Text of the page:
(General Comments, continued)
5. Psalm 121: This is among the Songs of Ascent or pilgrim psalms that were used by the ancient Israelites as they climbed the holy mount, Mount Zion in Jerusalem, site of the temple. These psalms comprise a whole "book" of the Psalms, which includes Psalms 120 to 134.
6. This is a frequently quoted passage of Scripture. As Artur Weiser notes in his fantastic commentary on the Psalms:
This psalm produces by the simplicity of its language and piety a deep impression...It does not show us the bold soaring of a man's [sic] faith to the high places where storms rage; it does not portray man's struggles and inner tensions--but with the calm and comforting assurance of an unshaken trust it takes its course in a peaceful and straightforward manner. In this inward stability lies its strength...In other words, this psalm shows us another face of the same theme running through the other lessons for this coming Sunday: faith, trust in God.
7. But faith is not about us. It's always about God. God creates trust within us and He nurtures it. It is the Lord Who helps, the Lord Who keeps, and the Lord Who protects. Faith is not some grit-your-teeth-convince-yourself-to-believe phenomenon. It's the response of those who, like Abraham have done nothing to earn God's regard but have the desire to trust in God. God turns that desire and turns it into faith. Faith is the gift of a gracious God to those who put down their dukes of resistance, acknowledging God's greatness and the legitimacy of His judgment on our sin, and allow God to manufacture faith within them.
8. Romans 4:1-5, 13-17: Romans was Paul's magnum opus as a theologian and evangelist. He wrote it as he prepared to visit Rome, where he intended to minister to the young church there and then move on to Spain to present Christ and establish new churches.
In the first three chapters of the letter to the Roman church, Paul said that adherence to "the law," by which he meant the laws presented by Moses, could not save a person from sin and death, couldn't give a person everlasting fellowship wth God. One function of the law is to show us our sinfulness and, because death is the consequence of sin, our tragic distance from God. As Martin Luther said, the first function of the law is to drive us to despair. It's a mirror that shows us that, as we Lutherans often say on Sunday mornings, "we are in bondage to sin and cannot free ourselves, [that] we have not loved [God] with our whole heart, we have not love our neighbors as ourselves..."
But God doesn't want to leave us in despair. His desire is for us to turn to Him and find in Him forgiveness and the power to turn around (repent), to walk again with God. A passage in the New Testament, also used frequently in our Lutheran liturgy, tells us:
If we confess our sins, he who is faithful and just will forgive us our sins and cleanse us from all unrighteousness. (First John 1:9)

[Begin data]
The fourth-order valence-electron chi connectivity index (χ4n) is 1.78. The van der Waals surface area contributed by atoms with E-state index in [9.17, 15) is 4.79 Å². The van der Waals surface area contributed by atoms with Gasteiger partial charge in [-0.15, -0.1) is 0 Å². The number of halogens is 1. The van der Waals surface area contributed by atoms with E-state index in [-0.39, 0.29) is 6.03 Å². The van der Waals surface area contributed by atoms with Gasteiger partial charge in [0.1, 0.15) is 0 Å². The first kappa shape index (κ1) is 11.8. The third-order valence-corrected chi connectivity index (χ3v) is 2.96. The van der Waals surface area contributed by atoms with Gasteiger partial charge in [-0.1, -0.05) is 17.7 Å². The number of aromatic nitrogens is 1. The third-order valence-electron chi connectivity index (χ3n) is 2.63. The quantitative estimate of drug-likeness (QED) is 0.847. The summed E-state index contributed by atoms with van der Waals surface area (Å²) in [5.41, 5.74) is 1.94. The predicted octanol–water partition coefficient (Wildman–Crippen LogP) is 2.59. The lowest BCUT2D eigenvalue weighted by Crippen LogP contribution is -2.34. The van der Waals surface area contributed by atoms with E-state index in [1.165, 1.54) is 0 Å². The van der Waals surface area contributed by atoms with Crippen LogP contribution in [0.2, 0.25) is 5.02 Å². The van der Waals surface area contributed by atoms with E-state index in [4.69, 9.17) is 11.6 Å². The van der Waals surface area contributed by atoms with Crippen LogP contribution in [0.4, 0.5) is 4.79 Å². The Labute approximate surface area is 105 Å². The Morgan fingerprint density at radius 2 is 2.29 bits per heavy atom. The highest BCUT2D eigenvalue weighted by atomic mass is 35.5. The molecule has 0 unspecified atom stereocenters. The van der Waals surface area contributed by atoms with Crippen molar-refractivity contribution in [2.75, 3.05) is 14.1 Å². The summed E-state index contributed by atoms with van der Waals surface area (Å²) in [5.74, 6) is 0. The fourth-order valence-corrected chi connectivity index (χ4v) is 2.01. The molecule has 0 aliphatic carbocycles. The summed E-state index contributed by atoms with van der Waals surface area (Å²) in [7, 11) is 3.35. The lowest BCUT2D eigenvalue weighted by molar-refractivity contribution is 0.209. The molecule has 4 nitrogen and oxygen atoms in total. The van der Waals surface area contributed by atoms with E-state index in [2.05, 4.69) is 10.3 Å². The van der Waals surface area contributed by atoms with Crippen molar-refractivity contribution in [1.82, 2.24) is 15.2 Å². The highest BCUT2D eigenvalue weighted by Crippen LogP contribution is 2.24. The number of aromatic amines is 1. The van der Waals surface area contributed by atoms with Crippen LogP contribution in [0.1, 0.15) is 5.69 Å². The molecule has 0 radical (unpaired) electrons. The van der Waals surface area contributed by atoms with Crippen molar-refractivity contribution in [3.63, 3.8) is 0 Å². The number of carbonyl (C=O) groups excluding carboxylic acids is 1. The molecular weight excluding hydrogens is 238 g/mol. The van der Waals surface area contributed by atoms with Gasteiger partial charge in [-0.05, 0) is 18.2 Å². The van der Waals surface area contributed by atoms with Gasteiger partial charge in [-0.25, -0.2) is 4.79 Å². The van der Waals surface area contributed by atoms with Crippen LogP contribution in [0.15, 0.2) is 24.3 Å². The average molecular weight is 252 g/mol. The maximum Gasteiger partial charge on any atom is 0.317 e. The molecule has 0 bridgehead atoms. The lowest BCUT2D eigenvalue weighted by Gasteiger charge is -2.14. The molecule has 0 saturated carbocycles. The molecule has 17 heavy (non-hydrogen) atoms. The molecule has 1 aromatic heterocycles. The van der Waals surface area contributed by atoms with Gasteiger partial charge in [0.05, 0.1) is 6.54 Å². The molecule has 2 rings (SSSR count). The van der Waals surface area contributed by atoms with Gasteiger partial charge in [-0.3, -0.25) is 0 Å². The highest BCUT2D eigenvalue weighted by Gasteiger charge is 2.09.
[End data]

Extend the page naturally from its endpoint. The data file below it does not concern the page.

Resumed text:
2. In our lesson, Paul then shows that even Abraham, the great patriarch of God's people, the Israelites, the first recipients of God's laws, salvation and reconciliation with God never was a matter of obedience to the law. It was always a matter of faith in God and in God's promises. Even Abraham, he asserts, was not saved by his works--the good works of obedience to the law--but by faith. Look at some of the way that Eugene Peterson, Presbyterian Bible scholar, pastor, and poet renders Paul's words in his masterful rendering of the Bible called The Message:
If Abraham, by what he did for God, got God to approve him, he could certainly have taken credit for it. But the story we're given is a God-story, not an Abraham-story. What we read in Scripture is, "Abraham entered into what God was doing for him, and that was the turning point. He trusted God to set him right instead of trying to be right on his own."The path to faith in God is comprised in part of recognizing that we cannot live on our own. Before God can set us free from sin, God must first crush us with the awareness that on our own, we can do nothing. (But with the God we meet in Jesus Christ, we can do all things.) We need God.
If you're a hard worker and do a good job, you deserve your pay; we don't call your wages a gift. But if you see that the job is too big for you, that it's something only God can do, and you trust him to do it—you could never do it for yourself no matter how hard and long you worked—well, that trusting-him-to-do-it is what gets you set right with God, by God. Sheer gift.
Nor can we ever hope to be good enough to merit eternal life with God. We turn to God for our salvation. God gives life and God gives the new life to those who trustingly turn to Him. We all need new life from God because we are all sinners doomed to death without God's grace.
This is a crushing blow for our egos. But once we've come to terms with the realities about the people we see in the mirror, it comes finally, not as a crushing blow, but as comfort and power, hope and joy, and life with God that lasts forever!
God is the implacable foe of our sin. God is the resolute lover of our souls. Both statements are true.
God stands ready to give us forgiveness and life. The question always is: Will we let Him? Abraham (formerly Abram) believed in God and God's promises and God counted Abram's trust as righteousness. We are saved from our unlawfulness not by obeying a law we can never obey completely, but by throwing ourselves into the arms of the God Who loves us completely and lived it out (and died it out) on the cross.
This leads us to that greatest of all Biblical passages, one that will appear in this Sunday's Gospel lesson:
For God so loved the world that he gave his only Son, so that everyone who believes in him may not perish but may have eternal life. (John 3:16)[More later, I hope.]